The idea that members of the community would be the center and focus of an awards weekend caught on like wildfire across the country. And it attracted A-list partners to come aboard.
“Ford is a company that has a long-standing history with the community, which includes a deep relationship with the African American community. As part of our brand promise, we are committed to not only going further when it comes to our products, but also as it relates to our commitment to the community,” said Shawn Thompson, Ford manager, multicultural marketing. “Being a part of major events like the 2014 Ford Neighborhood Awards and allows us to drive deeper brand connections with multicultural consumers, while also giving back to the community.”
Celebrities also are excited to be a part of the extravaganza.
“I always look at doing the Neighborhood Awards as an act of service,” said singer Kem who promises to make it pop when he performs during the weekend. “And giving recognition to businesses and entrepreneurs in communities where they don’t necessarily get it on a regular basis. Steve has been a supporter of what I did and love him for that. So anytime he calls, I try to answer that call. Steve is doing great things from his platforms in order to give back. I consider it a blessing to be a part of it.”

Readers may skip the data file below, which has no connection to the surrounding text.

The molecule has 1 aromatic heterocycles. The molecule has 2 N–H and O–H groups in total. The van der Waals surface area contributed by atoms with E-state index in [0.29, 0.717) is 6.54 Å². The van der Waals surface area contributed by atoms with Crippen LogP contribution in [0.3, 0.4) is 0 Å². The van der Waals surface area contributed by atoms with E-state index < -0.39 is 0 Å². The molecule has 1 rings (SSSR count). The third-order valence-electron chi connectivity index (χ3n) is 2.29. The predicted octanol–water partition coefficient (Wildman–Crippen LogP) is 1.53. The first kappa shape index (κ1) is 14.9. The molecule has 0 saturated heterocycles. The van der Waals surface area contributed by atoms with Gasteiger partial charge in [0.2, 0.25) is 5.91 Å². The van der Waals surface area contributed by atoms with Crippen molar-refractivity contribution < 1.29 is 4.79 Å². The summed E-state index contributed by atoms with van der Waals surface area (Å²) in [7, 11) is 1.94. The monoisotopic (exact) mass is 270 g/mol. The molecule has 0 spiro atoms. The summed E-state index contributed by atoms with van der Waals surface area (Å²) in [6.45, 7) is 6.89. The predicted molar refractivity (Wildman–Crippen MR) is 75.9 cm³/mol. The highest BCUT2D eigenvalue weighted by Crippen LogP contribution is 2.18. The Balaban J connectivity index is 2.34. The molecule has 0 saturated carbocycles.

Now with a change in name from the “Hoodie Awards” or “Hoodies” to “Neighborhood Awards,” comes a change of venue to arguably the largest and most successful collection of African Americans in the country, Atlanta. And while he expected support, McDonald admits he was pleasantly surprised at the depth and breadth of it.
“When we came to Atlanta, I’ll be perfectly honest, man, I didn’t expect the welcome mat that the city of Atlanta gave our event, man. Mayor Kasim Reed did a press conference with us on Feb. 6. The tourism board, the convention bureau, they put us on the cover of their magazine. We did a 2-year contract with all 12 of their downtown hotels of our choosing. We did multi-year contracts with Phillips Arena and the GWCC. I didn’t expect this.”